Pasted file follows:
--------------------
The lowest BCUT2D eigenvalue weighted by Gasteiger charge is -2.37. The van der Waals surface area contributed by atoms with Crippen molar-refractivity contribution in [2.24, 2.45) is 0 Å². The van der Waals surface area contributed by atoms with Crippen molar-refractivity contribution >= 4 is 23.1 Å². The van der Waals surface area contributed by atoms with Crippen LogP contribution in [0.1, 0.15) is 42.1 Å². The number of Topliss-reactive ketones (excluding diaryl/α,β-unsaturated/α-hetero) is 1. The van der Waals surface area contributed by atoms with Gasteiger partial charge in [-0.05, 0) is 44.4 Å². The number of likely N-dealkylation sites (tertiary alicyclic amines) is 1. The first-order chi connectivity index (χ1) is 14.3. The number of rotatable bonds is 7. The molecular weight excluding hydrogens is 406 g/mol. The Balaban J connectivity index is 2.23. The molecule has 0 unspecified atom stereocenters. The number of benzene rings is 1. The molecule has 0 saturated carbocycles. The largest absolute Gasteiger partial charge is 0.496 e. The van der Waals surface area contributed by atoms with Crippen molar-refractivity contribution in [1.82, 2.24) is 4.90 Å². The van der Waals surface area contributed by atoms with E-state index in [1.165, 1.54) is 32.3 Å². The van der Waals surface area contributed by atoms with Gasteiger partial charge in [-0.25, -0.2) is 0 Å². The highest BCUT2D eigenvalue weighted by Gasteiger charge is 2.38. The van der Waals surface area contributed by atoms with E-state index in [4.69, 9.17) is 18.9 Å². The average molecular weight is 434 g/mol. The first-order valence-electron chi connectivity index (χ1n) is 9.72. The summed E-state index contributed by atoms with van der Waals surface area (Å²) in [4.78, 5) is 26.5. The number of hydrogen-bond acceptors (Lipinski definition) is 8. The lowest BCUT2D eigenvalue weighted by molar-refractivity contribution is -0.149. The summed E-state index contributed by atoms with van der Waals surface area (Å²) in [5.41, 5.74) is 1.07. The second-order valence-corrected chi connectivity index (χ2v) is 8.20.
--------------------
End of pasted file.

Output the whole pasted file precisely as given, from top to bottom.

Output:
The lowest BCUT2D eigenvalue weighted by Gasteiger charge is -2.37. The van der Waals surface area contributed by atoms with Crippen molar-refractivity contribution in [2.24, 2.45) is 0 Å². The van der Waals surface area contributed by atoms with Crippen molar-refractivity contribution >= 4 is 23.1 Å². The van der Waals surface area contributed by atoms with Crippen LogP contribution in [0.1, 0.15) is 42.1 Å². The number of Topliss-reactive ketones (excluding diaryl/α,β-unsaturated/α-hetero) is 1. The van der Waals surface area contributed by atoms with Gasteiger partial charge in [-0.05, 0) is 44.4 Å². The number of likely N-dealkylation sites (tertiary alicyclic amines) is 1. The first-order chi connectivity index (χ1) is 14.3. The number of rotatable bonds is 7. The molecular weight excluding hydrogens is 406 g/mol. The Balaban J connectivity index is 2.23. The molecule has 0 unspecified atom stereocenters. The number of benzene rings is 1. The molecule has 0 saturated carbocycles. The largest absolute Gasteiger partial charge is 0.496 e. The van der Waals surface area contributed by atoms with Crippen molar-refractivity contribution in [1.82, 2.24) is 4.90 Å². The van der Waals surface area contributed by atoms with E-state index in [1.165, 1.54) is 32.3 Å². The van der Waals surface area contributed by atoms with Gasteiger partial charge in [-0.25, -0.2) is 0 Å². The highest BCUT2D eigenvalue weighted by Gasteiger charge is 2.38. The van der Waals surface area contributed by atoms with E-state index in [4.69, 9.17) is 18.9 Å². The average molecular weight is 434 g/mol. The first-order valence-electron chi connectivity index (χ1n) is 9.72. The summed E-state index contributed by atoms with van der Waals surface area (Å²) in [4.78, 5) is 26.5. The number of hydrogen-bond acceptors (Lipinski definition) is 8. The lowest BCUT2D eigenvalue weighted by molar-refractivity contribution is -0.149. The summed E-state index contributed by atoms with van der Waals surface area (Å²) in [5.41, 5.74) is 1.07. The second-order valence-corrected chi connectivity index (χ2v) is 8.20.